I was surprised to read this morning that April 7 is National Beer Day. First I learned of it.
Turns out the holiday dates to 1933 and the end of Prohibition. People were probably thirsty at that point.
But the post-Prohibition structuring of beer marketing now seems to be posing problems.
Here's the market structure in just about every state.
1) Brewers make beer.
2) Distributing companies, aka "middle men," buy beer from the brewers.
3) Restaurants, bars, liquor stores and groceries buy beer from the distributors.
The key point is that beer companies cannot sell directly to their customers. My impression is that the idea of adding distributors to the marketing chain was to protect small retailers from coercive tactics that might be employed by larger brewers. (In fact, before Prohibition, some brewers owned saloons, a vertical integration that certainly wouldn't be allowed today.)
It was acknowledged at its adoption that the three-tier structure would add cost to the product, but that was seen as a feature, not a bug: Beer wasn't all that good for anyone anyway, and making it a little more expensive would tend to limit overconsumption.
Things have changed since 1933, however. Many brewers are smaller. Many retailers are larger. The brewer-distributorship-retailer model is coming under strain, particularly the middle-man piece of it.
The Bodega Problem
Recently a New York newspaper noted that several owners of city bodega stores -- little neighborhood groceries, essentially mom-and-pop operations -- had been busted for buying beer at Costco and then reselling it in their own stores.
The complaint was filed by a beer distributor who noticed his company's sales were going down. He deployed private investigators who caught one or more bodega owners misbehaving -- buying a few cases of beer at Costco and then putting them in the coolers at their own small stores.
“We found that these big-box stores weren’t even bothering to check, and simply allowed retailers to use their business membership to purchase beer,” the distributor said. “Every single illegal sale that they made to a retailer hurt an independent beer distributor licensed to wholesale beer to retailers.”
It's hard to pity the poor distributor in this situation.
The bodega owners' actions were illegal, but they certainly were not irrational. Distributors offer lower prices to high-volume buyers like Costco and Walmart and sell at higher prices to small customers like bodega owners. In turn, the bodega owners find it is cheaper to pay retail at a big box store than to order beer from a distributor.
The point here is that the distributorships were set up to protect small retailers and now are gouging them and favoring big retailers instead.
The Big Beer Problem
Consolidation over time has created two Big Beer groups: AB InBev (Annheuser-Busch) brands and Miller/Molson brands. Most beer distributorships are affiliated with one of these two groups. Stores stocking various beer brands typically deal with at least two distributorships to get a range of products.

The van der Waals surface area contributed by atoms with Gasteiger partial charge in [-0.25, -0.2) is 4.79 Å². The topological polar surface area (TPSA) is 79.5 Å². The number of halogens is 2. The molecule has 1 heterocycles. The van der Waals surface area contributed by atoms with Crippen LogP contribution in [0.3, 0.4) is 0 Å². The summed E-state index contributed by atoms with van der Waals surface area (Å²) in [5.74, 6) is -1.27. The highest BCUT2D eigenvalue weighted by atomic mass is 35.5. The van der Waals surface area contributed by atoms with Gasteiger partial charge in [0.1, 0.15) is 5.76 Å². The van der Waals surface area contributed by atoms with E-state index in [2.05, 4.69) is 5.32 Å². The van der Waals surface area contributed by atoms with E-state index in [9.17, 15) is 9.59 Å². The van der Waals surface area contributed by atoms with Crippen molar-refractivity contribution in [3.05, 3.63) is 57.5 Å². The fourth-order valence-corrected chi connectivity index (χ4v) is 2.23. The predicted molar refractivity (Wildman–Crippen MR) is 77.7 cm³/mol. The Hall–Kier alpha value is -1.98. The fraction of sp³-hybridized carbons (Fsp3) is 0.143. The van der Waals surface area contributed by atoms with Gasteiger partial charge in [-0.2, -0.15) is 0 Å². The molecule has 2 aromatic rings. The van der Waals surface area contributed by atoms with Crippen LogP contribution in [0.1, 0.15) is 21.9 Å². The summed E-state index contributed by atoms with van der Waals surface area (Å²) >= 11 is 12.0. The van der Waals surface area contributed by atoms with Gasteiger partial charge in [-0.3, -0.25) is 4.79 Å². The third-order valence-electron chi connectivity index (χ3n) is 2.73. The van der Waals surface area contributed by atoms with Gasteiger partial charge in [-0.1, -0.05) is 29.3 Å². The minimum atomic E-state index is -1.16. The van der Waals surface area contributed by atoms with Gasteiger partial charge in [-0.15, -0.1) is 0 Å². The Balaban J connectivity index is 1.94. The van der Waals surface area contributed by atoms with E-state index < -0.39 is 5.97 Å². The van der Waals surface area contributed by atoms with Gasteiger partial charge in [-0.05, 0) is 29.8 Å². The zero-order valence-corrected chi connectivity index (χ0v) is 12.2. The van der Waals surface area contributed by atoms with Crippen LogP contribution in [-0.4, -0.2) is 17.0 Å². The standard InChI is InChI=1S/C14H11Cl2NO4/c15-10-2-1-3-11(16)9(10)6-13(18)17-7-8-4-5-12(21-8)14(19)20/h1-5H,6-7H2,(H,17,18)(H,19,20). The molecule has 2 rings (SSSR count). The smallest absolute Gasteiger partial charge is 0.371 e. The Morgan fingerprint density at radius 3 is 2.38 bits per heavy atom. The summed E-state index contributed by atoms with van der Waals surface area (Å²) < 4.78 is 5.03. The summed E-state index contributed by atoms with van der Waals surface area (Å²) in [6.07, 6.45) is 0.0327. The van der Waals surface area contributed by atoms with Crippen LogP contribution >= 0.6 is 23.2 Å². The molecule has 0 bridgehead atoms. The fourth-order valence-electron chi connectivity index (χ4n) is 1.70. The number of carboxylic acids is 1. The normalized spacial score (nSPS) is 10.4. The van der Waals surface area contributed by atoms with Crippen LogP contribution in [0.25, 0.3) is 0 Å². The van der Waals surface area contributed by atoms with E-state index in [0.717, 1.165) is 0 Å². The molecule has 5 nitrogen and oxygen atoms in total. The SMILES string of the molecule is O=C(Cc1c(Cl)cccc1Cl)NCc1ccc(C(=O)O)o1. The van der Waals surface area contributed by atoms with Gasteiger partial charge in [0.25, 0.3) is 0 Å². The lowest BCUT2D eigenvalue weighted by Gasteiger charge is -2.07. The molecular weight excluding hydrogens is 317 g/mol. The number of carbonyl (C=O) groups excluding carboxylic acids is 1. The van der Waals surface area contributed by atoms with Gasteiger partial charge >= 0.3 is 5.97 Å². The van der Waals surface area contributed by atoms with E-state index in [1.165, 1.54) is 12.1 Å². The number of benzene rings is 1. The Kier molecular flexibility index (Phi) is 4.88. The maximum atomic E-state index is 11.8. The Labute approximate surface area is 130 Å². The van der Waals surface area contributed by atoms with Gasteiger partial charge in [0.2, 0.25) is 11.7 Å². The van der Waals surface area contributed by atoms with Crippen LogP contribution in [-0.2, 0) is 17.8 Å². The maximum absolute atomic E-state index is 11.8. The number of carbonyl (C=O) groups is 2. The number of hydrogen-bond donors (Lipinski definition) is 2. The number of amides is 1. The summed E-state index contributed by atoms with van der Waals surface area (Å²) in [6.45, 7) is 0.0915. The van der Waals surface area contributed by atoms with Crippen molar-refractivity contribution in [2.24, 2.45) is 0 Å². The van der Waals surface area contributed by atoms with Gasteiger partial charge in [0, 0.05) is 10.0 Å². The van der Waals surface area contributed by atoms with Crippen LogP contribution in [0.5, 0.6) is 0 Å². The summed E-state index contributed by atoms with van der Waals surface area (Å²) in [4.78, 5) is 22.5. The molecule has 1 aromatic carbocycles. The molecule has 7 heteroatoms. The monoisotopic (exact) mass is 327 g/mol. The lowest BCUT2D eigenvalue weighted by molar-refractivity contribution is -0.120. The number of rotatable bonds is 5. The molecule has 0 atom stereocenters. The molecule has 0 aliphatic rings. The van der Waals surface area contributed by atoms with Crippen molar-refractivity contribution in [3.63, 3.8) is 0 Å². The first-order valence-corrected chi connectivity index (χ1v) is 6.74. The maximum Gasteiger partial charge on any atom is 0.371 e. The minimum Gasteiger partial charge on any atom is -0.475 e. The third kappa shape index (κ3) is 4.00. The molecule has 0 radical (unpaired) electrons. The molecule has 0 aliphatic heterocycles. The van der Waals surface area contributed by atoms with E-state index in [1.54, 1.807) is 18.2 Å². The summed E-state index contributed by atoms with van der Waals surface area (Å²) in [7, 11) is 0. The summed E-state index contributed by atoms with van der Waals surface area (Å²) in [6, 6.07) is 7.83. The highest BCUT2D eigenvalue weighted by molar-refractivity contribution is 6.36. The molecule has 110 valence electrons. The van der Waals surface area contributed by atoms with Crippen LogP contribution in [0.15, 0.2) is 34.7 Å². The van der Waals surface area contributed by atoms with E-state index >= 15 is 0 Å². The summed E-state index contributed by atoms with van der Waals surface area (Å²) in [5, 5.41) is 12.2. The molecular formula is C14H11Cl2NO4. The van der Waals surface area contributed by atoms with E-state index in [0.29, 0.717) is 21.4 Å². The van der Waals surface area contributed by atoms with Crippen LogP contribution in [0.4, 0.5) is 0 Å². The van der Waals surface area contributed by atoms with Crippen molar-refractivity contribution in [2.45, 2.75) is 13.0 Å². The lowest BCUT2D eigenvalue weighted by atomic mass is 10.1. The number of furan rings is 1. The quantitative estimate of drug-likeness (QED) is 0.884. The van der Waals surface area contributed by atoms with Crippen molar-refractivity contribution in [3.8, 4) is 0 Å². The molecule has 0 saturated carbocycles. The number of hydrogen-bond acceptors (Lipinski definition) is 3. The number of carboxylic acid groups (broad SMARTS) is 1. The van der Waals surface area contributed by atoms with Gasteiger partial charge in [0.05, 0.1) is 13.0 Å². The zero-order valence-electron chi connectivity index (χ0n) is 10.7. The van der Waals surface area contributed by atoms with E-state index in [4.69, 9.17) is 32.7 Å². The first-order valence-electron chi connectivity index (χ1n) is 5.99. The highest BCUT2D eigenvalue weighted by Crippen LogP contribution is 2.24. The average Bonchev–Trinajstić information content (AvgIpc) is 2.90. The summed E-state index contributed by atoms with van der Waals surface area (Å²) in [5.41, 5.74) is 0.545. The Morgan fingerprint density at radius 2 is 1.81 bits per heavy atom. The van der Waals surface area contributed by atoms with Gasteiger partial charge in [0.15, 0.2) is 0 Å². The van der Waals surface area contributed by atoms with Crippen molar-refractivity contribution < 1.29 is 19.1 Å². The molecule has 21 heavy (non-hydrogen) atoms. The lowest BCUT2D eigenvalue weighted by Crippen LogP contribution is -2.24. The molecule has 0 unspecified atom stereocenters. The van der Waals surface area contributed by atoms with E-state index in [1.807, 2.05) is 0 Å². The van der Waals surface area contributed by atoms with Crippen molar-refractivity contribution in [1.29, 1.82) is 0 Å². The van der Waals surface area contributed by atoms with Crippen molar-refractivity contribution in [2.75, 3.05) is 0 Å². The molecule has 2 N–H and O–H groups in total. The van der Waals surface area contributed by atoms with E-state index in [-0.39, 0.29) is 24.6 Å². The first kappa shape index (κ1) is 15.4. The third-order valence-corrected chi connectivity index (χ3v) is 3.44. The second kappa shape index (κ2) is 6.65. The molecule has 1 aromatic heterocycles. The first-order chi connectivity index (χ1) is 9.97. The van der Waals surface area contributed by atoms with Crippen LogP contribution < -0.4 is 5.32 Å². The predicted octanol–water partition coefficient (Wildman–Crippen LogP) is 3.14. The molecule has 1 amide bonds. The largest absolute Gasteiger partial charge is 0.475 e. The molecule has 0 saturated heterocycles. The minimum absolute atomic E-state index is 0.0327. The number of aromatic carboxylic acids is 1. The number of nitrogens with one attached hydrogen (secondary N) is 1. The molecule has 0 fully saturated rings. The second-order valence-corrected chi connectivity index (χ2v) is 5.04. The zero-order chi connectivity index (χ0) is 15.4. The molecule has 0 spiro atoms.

In some cases, large beer companies have acquired distributorships. In other cases, Big Beer has offered financial incentives to independent distributors to push its products.
Recently, it was revealed that AB InBev had offered a new incentive program. Under it, distributors could earn as much as $1.5 million more each year if 98 percent of the products they sold were AB InBev brews. The AB InBev team also agreed to pay as much as half the marketing and promotion costs of distributorships whose sales volume was at least 95 percent AB InBev.
It appears that the folks who dreamed up the original brewer-distributor-retailer model didn't specify arms-length transactions.
Programs like the Ab InBev one are overt efforts to increase or at least maintain Big Beer's market share, currently between 85 and 90 percent of U.S. consumption and reportedly declining.
There are two elements to this. The first is a battle of the superbrewers between Budweiser and Miller. The second is a pretty obvious attempt to suppress the number and market share of craft breweries.
As of last December, a small brewers' association reported there were 4,144 little breweries, microbreweries, brewpubs and regional craft breweries in the U.S., 15 percent more than in 2014.
Another is that beer distributorships -- the only middle marketers that can sell beer legally to retailers -- are not willing to take on unlimited numbers of new products, mostly because they make more money, easily, by selling the products of Big Beer. There is no incentive to broaden the market to new entrants.
A third problem is the AB InBev incentive program, mentioned above. One part was a stipulation that participating distributors could rep only craft brewers that produced fewer than 15,000 barrels or sold beer only in one state.
In an efficient economy, this behavior would be squelched. Here, not so much.
Effectively, the three-tier beer distribution model protects major brewers against small brewers and cuts prices to large beer retailers while raising them for smaller shops. Systemically, the whole thing smells like an anti-trust cartel.
Beer distributorships are licensed by the states and by the federal government. It's disappointing that regulators have sat by while brewers and distributorships have turned the market on its head to benefit the big guys and stick it to the little ones.